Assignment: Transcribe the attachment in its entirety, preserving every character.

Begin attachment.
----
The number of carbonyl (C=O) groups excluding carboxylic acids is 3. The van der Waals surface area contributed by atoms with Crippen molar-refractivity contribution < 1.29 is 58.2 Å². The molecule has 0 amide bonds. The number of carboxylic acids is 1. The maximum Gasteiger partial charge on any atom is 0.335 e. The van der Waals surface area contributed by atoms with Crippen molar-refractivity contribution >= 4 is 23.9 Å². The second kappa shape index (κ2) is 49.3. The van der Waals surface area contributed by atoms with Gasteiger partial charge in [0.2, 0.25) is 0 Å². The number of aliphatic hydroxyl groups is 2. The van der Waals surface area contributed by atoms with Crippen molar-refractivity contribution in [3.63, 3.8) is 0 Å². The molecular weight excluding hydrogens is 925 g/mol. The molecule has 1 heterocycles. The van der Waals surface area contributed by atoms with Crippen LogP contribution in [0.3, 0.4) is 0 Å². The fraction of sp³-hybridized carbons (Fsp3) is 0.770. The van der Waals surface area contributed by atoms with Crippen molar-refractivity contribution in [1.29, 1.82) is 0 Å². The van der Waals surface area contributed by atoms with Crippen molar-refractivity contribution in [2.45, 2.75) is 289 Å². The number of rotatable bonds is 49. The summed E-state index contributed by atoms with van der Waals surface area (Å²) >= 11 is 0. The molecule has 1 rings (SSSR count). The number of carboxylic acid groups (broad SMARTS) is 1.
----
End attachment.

The number of carbonyl (C=O) groups excluding carboxylic acids is 3. The van der Waals surface area contributed by atoms with Crippen molar-refractivity contribution < 1.29 is 58.2 Å². The molecule has 0 amide bonds. The number of carboxylic acids is 1. The maximum Gasteiger partial charge on any atom is 0.335 e. The van der Waals surface area contributed by atoms with Crippen molar-refractivity contribution >= 4 is 23.9 Å². The second kappa shape index (κ2) is 49.3. The van der Waals surface area contributed by atoms with Gasteiger partial charge in [0.2, 0.25) is 0 Å². The number of aliphatic hydroxyl groups is 2. The van der Waals surface area contributed by atoms with Crippen molar-refractivity contribution in [3.63, 3.8) is 0 Å². The molecular weight excluding hydrogens is 925 g/mol. The molecule has 1 heterocycles. The van der Waals surface area contributed by atoms with Crippen LogP contribution in [0.3, 0.4) is 0 Å². The fraction of sp³-hybridized carbons (Fsp3) is 0.770. The van der Waals surface area contributed by atoms with Crippen molar-refractivity contribution in [1.29, 1.82) is 0 Å². The van der Waals surface area contributed by atoms with Crippen molar-refractivity contribution in [2.45, 2.75) is 289 Å². The number of rotatable bonds is 49. The summed E-state index contributed by atoms with van der Waals surface area (Å²) >= 11 is 0. The molecule has 1 rings (SSSR count). The number of carboxylic acid groups (broad SMARTS) is 1.